After spending two weeks in Detroit, I saw several social enterprises in action, allowing me to better comprehend the ways in which private corporations can benefit society. Now, I see social entrepreneurship as placing a greater emphasis on equity as opposed to profit. This is essential in the world that we live in today because so much of our history has been tied to inequality and oppression. The idea of equity is not limited to just private corporations and entrepreneurs. For instance, I learned about a prominent black community in southwest Detroit that was displaced as a result of the construction of a highway. This narrative is all too common in The United States—A similar tragedy occurred in the Hayti neighborhood in Durham. Detroit is now looking to relevel that part of the highway in order to make it more pedestrian and bike-friendly; it is also reconnecting a neighborhood that was once torn apart. While the new boulevard will not restore the community to its historic tradition, it is a step in the direction towards equity.
Releveling a highway requires the cooperation of communities and civic governments, but not necessarily entrepreneurs and start-up companies. Yet, I see a similar emphasis on equity in MoGo, a start-up company with a focus on access for people of all demographics. All too often, bike shares are seen as a mode of transportation used by middle to upper-class millennials, similar to the light-rail lines that have been popping up in cities across the country. Bicycles are an efficient mode of transport that combine speed, exercise, and enjoyment; they are an asset that should be readily available to all. MoGo seeks to consider who “all” includes. This past week, I had the opportunity to help homeless Detroiters sign up for a $5 annual MoGo pass, empowering and equipping them with a new form of mobility. My previous experience with bikeshare included meetings with other companies whose main objective was to maximize profit. MoGo’s access pass does not maximize their profit; I’m sure they lose money off of it because the passes are significantly discounted. Yet the program has a tremendous benefit on the community by assisting a population that is often overlooked.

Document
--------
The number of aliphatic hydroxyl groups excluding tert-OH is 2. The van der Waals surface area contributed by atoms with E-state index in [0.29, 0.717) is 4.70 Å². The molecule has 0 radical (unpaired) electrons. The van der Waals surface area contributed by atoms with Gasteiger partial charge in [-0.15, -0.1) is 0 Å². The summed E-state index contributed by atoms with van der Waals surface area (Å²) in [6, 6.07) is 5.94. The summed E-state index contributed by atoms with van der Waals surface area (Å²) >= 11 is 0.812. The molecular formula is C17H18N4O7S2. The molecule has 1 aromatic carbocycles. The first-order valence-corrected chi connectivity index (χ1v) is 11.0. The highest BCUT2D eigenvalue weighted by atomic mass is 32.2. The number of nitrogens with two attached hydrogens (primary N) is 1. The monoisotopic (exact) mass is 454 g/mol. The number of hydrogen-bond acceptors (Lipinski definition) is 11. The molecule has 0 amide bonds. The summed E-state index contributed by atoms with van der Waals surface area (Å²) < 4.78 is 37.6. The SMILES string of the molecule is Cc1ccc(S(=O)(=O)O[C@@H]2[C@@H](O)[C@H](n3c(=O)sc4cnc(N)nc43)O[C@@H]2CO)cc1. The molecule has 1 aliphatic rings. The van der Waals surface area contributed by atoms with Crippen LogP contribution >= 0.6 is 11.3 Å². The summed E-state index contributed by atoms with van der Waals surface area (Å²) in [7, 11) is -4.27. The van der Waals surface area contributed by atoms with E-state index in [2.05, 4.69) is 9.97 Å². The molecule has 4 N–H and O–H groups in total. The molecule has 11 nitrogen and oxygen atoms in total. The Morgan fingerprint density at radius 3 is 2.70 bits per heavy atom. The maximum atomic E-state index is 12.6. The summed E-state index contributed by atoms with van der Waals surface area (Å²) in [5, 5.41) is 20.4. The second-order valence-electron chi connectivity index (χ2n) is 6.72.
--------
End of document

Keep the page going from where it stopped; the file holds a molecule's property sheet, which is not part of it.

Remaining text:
The spirit of social entrepreneurship is seen throughout the city of Detroit in various forms of start-ups, public/private partnerships, and social enterprises. I’ve observed micro-loan granting competitions, co-workings spaces in an old warehouse, and jewelry made from old graffiti. Each initiative makes an impact on a specific societal dilemma, improving the lives of many Detroiters and the city they call home.